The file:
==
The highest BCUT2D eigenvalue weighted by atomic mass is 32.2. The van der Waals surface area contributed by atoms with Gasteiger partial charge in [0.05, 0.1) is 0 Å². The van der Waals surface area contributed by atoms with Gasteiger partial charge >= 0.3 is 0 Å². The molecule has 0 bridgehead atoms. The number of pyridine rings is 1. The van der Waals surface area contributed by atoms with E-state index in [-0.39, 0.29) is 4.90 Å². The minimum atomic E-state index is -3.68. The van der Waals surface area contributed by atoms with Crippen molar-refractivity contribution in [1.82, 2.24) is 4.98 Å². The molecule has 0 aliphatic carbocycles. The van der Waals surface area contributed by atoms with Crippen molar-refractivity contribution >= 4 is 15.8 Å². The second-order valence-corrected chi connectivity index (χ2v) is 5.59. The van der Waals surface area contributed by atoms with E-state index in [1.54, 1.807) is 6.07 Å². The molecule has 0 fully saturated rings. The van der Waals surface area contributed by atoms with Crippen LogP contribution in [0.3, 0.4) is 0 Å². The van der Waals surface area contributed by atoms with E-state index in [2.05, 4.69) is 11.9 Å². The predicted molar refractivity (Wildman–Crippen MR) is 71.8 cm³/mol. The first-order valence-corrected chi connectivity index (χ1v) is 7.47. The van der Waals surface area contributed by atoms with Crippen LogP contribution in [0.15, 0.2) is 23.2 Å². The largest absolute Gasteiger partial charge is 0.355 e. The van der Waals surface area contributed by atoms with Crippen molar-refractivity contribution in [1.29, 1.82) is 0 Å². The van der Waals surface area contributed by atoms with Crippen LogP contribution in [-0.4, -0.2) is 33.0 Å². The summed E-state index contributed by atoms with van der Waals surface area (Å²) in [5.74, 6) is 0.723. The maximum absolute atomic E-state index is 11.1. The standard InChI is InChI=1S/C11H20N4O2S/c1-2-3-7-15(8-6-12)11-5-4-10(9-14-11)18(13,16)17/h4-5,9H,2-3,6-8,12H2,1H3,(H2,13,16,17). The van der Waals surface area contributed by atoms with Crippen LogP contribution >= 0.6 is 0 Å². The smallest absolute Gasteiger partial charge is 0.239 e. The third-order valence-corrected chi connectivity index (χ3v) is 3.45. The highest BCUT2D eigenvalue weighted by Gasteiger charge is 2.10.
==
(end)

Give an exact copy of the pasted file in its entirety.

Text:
The highest BCUT2D eigenvalue weighted by atomic mass is 32.2. The van der Waals surface area contributed by atoms with Gasteiger partial charge in [0.05, 0.1) is 0 Å². The van der Waals surface area contributed by atoms with Gasteiger partial charge >= 0.3 is 0 Å². The molecule has 0 bridgehead atoms. The number of pyridine rings is 1. The van der Waals surface area contributed by atoms with E-state index in [-0.39, 0.29) is 4.90 Å². The minimum atomic E-state index is -3.68. The van der Waals surface area contributed by atoms with Crippen molar-refractivity contribution in [1.82, 2.24) is 4.98 Å². The molecule has 0 aliphatic carbocycles. The van der Waals surface area contributed by atoms with Crippen molar-refractivity contribution >= 4 is 15.8 Å². The second-order valence-corrected chi connectivity index (χ2v) is 5.59. The van der Waals surface area contributed by atoms with E-state index in [1.54, 1.807) is 6.07 Å². The molecule has 0 fully saturated rings. The van der Waals surface area contributed by atoms with Crippen LogP contribution in [0.3, 0.4) is 0 Å². The van der Waals surface area contributed by atoms with E-state index in [2.05, 4.69) is 11.9 Å². The predicted molar refractivity (Wildman–Crippen MR) is 71.8 cm³/mol. The first-order valence-corrected chi connectivity index (χ1v) is 7.47. The van der Waals surface area contributed by atoms with Crippen LogP contribution in [0.15, 0.2) is 23.2 Å². The largest absolute Gasteiger partial charge is 0.355 e. The van der Waals surface area contributed by atoms with Crippen molar-refractivity contribution in [1.29, 1.82) is 0 Å². The van der Waals surface area contributed by atoms with Crippen LogP contribution in [-0.4, -0.2) is 33.0 Å². The summed E-state index contributed by atoms with van der Waals surface area (Å²) in [5.74, 6) is 0.723. The maximum absolute atomic E-state index is 11.1. The standard InChI is InChI=1S/C11H20N4O2S/c1-2-3-7-15(8-6-12)11-5-4-10(9-14-11)18(13,16)17/h4-5,9H,2-3,6-8,12H2,1H3,(H2,13,16,17). The van der Waals surface area contributed by atoms with Crippen LogP contribution >= 0.6 is 0 Å². The smallest absolute Gasteiger partial charge is 0.239 e. The third-order valence-corrected chi connectivity index (χ3v) is 3.45. The highest BCUT2D eigenvalue weighted by Gasteiger charge is 2.10.